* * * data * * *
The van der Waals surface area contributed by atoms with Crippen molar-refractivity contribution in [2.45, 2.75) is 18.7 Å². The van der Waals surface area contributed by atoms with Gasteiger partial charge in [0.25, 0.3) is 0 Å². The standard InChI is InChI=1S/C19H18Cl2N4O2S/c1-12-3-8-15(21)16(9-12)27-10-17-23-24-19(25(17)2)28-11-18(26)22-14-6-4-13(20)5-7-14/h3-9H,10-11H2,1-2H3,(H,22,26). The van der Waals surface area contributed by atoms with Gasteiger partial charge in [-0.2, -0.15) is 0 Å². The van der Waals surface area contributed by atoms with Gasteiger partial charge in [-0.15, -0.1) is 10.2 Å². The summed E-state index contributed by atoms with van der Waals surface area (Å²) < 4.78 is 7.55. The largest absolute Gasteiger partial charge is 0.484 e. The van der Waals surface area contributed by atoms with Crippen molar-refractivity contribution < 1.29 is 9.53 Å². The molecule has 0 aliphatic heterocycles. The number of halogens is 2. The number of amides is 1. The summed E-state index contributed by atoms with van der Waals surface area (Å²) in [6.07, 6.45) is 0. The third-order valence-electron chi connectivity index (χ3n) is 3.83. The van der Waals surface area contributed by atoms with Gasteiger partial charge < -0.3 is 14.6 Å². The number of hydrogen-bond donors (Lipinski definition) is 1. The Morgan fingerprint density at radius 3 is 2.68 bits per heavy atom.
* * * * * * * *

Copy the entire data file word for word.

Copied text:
The van der Waals surface area contributed by atoms with Crippen molar-refractivity contribution in [2.45, 2.75) is 18.7 Å². The van der Waals surface area contributed by atoms with Gasteiger partial charge in [0.25, 0.3) is 0 Å². The standard InChI is InChI=1S/C19H18Cl2N4O2S/c1-12-3-8-15(21)16(9-12)27-10-17-23-24-19(25(17)2)28-11-18(26)22-14-6-4-13(20)5-7-14/h3-9H,10-11H2,1-2H3,(H,22,26). The van der Waals surface area contributed by atoms with Gasteiger partial charge in [-0.2, -0.15) is 0 Å². The van der Waals surface area contributed by atoms with Gasteiger partial charge in [-0.15, -0.1) is 10.2 Å². The summed E-state index contributed by atoms with van der Waals surface area (Å²) < 4.78 is 7.55. The largest absolute Gasteiger partial charge is 0.484 e. The van der Waals surface area contributed by atoms with Crippen molar-refractivity contribution < 1.29 is 9.53 Å². The molecule has 0 aliphatic heterocycles. The number of halogens is 2. The number of amides is 1. The summed E-state index contributed by atoms with van der Waals surface area (Å²) in [6.07, 6.45) is 0. The third-order valence-electron chi connectivity index (χ3n) is 3.83. The van der Waals surface area contributed by atoms with Gasteiger partial charge < -0.3 is 14.6 Å². The number of hydrogen-bond donors (Lipinski definition) is 1. The Morgan fingerprint density at radius 3 is 2.68 bits per heavy atom.